Susan Roth grows inspired by the naturalism that surrounds her. Whether it is the motion of the waves or the whirl of the wind, she is fascinated by the evidence of nature’s presence and the trail it leaves behind.  In this way, movement becomes key in her oeuvre and can be perceived in different ways.  Being moved from a particular story or event leads Susan Roth to create pieces in which there is much movement. Moving memories are reincarnated through her pieces which embody travel, journey, and transportation via the mediums, textures, colors, or perceptions.  The optimism she develops from these elements she was also able to find in the touching story of Alice Herz-Sommer.  

A piece called Alice’s Piano within the exhibition, and prominently displayed in the show, is the result of an emotional catalyst.  To give a background to the story of Alice Herz-Sommer, Susan Roth tells us,
 “The life of Alice Herz-Sommer talks to the matter of what art is to the working artist.  It is the story of joy:  both making art and being alive.  Turning to Chopin's Etudes, the 27 solo pieces, Herz-Sommer found belief through practice, faith through optimism for the purpose of life.  This attitude to do, to honor, to emulate allowed her great freedom from the anxieties of influence. All this is to say, I trust my methods, [as] painting is artisanal, and allows any inspiration to come from this freedom to search.”

Alice Herz-Sommer was born on November 26, 1903 in Prague, to a German speaking, Jewish family where she was one of five children. 

To avoid the repercussions of what came with the war, her family fled Prague for Palestine.  It was Alice’s decision to stay behind to take care of her ailing mother.  In 1942, her mother was sent to Terezin, a Nazi operated camp.  After deeming that experience as “the lowest point of my life” Mrs. Herz-Sommer decided to begin work on Chopin’s Etudes.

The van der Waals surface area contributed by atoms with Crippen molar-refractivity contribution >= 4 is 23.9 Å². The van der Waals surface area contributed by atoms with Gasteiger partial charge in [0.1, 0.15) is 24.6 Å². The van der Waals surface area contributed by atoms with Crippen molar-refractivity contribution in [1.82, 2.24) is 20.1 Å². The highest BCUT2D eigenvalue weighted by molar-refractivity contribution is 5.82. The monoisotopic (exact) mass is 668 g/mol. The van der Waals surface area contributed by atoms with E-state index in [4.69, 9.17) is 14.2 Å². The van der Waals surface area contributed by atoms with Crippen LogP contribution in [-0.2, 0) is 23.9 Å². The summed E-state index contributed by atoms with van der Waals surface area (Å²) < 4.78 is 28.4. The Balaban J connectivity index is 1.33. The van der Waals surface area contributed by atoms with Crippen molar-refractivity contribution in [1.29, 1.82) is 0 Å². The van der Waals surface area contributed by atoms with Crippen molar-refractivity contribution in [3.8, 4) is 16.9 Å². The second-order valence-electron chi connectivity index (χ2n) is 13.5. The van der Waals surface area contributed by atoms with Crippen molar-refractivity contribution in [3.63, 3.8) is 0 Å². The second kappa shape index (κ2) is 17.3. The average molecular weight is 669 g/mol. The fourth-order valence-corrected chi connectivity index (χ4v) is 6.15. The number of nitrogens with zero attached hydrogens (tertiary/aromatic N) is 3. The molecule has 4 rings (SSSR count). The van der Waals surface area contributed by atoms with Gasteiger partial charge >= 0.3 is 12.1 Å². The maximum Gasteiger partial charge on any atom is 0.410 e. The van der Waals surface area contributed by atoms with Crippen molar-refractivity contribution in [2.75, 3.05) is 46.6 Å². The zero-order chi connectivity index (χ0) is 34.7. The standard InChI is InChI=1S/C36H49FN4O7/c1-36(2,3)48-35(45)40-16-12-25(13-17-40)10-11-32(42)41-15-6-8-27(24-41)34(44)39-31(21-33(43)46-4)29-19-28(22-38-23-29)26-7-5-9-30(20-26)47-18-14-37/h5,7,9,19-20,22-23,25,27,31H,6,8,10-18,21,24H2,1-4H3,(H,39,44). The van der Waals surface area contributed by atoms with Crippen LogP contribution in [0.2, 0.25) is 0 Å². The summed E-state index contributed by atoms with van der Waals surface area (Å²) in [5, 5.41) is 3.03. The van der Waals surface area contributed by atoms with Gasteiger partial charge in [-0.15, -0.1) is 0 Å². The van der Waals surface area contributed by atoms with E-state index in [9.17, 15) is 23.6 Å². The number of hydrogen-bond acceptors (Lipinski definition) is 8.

In 1943, Mrs. Herz-Sommer, her husband, and her son were also transported to Terezin, where many of the inmates were among Czechoslovakia’s most renowned musicians and artists.  It was then that Mrs. Herz-Sommer joined the propagandist band, catering to prisoners and Nazi guards, as well as the Red Cross which visited three times a year.  The music seemed to boost the little morale of the camp and gave people joy.

The beauty of this story comes from the music: It was the concerts and music that kept her morale afloat while in Terezin, and it was Chopin’s Etudes that carried her through the rest of her long life.  Though Mrs. Herz-Sommer’s hands were beginning to fail her (she lost use of two of her fingers) she adapted, and it was her musical inclinations that gave her life and enriched her spirits.  Joy and the activities that evoke optimism in the lives of people can also help guide one to realize their purpose of life. Susan Roth says: Alice's Piano is dedicated to this spirit.  The title acknowledges the feelings I have for the picture.  I do hope that the viewer can see my sense of what James Joyce says, always, "the same anew".

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Washington, District of Columbia, United States
"Found In Collection" or simply "FIC" is the way many museums classify the more mysterious items in their possession that have little or no documentation. Here at the Luther W. Brady Art Gallery of the George Washington University, we do keep extensive records of our collection, but some of the items we come across in academic buildings or our own storage can leave us wondering. This blog is an effort to showcase some of the more curious examples and their stories, and to provide a glimpse of the great variety of art pieces within the collection. To learn more about the Brady Gallery's history, recent exhibitions, or the George Washington University, take a look at the links below.